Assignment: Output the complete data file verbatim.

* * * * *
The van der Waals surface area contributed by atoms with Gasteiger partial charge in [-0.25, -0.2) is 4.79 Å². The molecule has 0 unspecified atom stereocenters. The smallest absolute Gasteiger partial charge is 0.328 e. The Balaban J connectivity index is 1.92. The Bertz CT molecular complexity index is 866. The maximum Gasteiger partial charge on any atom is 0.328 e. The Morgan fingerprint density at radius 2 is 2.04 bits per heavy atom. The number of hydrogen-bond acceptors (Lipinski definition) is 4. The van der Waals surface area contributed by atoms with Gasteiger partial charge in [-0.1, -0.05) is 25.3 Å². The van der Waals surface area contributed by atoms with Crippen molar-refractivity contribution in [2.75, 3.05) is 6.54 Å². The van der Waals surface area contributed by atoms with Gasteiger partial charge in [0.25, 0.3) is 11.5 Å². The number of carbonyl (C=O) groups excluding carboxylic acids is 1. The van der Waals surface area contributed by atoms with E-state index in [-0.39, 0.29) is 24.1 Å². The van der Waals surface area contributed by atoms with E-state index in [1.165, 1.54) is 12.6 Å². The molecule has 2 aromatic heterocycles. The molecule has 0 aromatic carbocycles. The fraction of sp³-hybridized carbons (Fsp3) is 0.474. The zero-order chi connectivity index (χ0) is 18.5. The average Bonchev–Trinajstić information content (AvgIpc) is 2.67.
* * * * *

The van der Waals surface area contributed by atoms with Gasteiger partial charge in [-0.25, -0.2) is 4.79 Å². The molecule has 0 unspecified atom stereocenters. The smallest absolute Gasteiger partial charge is 0.328 e. The Balaban J connectivity index is 1.92. The Bertz CT molecular complexity index is 866. The maximum Gasteiger partial charge on any atom is 0.328 e. The Morgan fingerprint density at radius 2 is 2.04 bits per heavy atom. The number of hydrogen-bond acceptors (Lipinski definition) is 4. The van der Waals surface area contributed by atoms with Gasteiger partial charge in [-0.1, -0.05) is 25.3 Å². The van der Waals surface area contributed by atoms with Crippen molar-refractivity contribution in [2.75, 3.05) is 6.54 Å². The van der Waals surface area contributed by atoms with Gasteiger partial charge in [0.25, 0.3) is 11.5 Å². The number of carbonyl (C=O) groups excluding carboxylic acids is 1. The van der Waals surface area contributed by atoms with E-state index in [-0.39, 0.29) is 24.1 Å². The van der Waals surface area contributed by atoms with E-state index in [1.165, 1.54) is 12.6 Å². The molecule has 2 aromatic heterocycles. The molecule has 0 aromatic carbocycles. The fraction of sp³-hybridized carbons (Fsp3) is 0.474. The zero-order chi connectivity index (χ0) is 18.5. The average Bonchev–Trinajstić information content (AvgIpc) is 2.67.